What does Builder’s Risk cover, and what about Inland Marine? The two policies may seem similar. The average contractor’s Inland Marine policy costs around $3000. While Builder’s Risk is usually 1-5% of total costs. Let’s take a look at some of the differences, and help you select the best coverage for the job.
The main purpose of Builder’s Risk insurance is to protect the structure while it’s being worked on. Builder’s Risk looks after all ‘covered causes of loss’. These are external events like wind, rain, fire, theft and arson. You can add more with policy extensions.
In construction, even small external problems can spell disaster. If water leakage on the 25th floor of a building damages the floors below, there could be a bill of over $10 million without Builder’s Risk.
Inland Marine doesn’t cover the structure. Only the equipment and materials used to build it.
Builder’s Risk covers on-site equipment and materials from the damages listed.
An estimated $300 million and $1 billion worth of equipment is stolen from construction sites every year. Construction fires make up an estimated 0.2% of all fires. But, they cost the industry $300 million in 2017. This is due to the destructive potential of building materials.
Inland Marine was created to protect land-based transit of cargo. It isn’t really designed for fixed locations. It does, however, cover mobile equipment like forklifts, cranes and excavators.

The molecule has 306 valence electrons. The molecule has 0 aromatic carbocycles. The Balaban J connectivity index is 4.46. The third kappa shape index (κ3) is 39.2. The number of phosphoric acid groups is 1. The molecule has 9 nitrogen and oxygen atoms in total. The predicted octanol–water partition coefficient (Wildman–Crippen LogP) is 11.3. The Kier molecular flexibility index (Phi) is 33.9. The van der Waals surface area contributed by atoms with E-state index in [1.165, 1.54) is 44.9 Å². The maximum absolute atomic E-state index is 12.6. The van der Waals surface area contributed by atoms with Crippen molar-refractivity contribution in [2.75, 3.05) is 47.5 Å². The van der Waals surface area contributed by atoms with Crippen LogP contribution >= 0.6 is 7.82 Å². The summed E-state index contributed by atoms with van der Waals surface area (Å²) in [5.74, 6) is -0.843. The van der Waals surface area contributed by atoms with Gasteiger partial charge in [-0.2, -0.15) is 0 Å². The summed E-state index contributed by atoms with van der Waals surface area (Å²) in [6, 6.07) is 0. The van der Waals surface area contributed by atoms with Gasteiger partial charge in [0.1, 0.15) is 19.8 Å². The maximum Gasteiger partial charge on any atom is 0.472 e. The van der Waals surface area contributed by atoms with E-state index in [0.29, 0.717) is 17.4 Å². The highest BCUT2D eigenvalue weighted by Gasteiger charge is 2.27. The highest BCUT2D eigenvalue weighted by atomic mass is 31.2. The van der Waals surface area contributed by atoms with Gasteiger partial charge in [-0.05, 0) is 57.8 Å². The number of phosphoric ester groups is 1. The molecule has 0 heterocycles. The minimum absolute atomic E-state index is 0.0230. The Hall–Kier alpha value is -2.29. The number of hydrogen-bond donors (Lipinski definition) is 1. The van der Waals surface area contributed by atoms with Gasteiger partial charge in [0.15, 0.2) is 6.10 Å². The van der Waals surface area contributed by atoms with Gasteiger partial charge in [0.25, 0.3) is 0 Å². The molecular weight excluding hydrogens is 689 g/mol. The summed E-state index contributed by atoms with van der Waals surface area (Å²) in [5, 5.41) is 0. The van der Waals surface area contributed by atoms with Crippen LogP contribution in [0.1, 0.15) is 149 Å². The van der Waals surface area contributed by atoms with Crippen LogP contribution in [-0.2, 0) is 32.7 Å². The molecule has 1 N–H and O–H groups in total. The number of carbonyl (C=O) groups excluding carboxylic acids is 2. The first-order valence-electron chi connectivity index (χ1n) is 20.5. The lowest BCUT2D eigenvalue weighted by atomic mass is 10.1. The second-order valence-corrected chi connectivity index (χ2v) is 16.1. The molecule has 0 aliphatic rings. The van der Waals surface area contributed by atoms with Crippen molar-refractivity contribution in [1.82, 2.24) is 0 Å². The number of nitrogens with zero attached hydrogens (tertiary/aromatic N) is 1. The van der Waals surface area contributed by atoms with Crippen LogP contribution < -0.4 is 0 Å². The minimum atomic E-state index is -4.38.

Builder’s Risk doesn’t always cover property in transit by default.
But good news. One benefit of Builder’s Risk is how customizable it is. Extensions for property in transit can be easily added to your Builder’s Risk coverage.
Inland Marine insurance protects specialized equipment. This includes construction, medical and computer gear, while they’re moving.
Inland Marine covers the same types of loss as Builder’s Risk, with a few extensions like accidental drops.
Builder’s Risk can cover stored property that will become part of the finished structure.
If you purchase this type of coverage, it means you can store allocated materials in a warehouse and they’ll be protected.
Inland Marine also covers your property while it’s in storage at a temporary location.
You may not have to allocate the property. But, regulation for Inland Marine can be inconsistent, so always double-check.
For small companies working short jobs, Inland Marine may be enough to cover your basic equipment. But Builder’s Risk can be easily extended to protect most of the same losses as Inland Marine insurance. Beyond the massive safeguard it provides for the building.
A Builder’s Risk policy tailored especially for your business and its unique risks gives real protection.
We’d like to help you find just that. Give Builder’s Risk a call on 887 960 0221.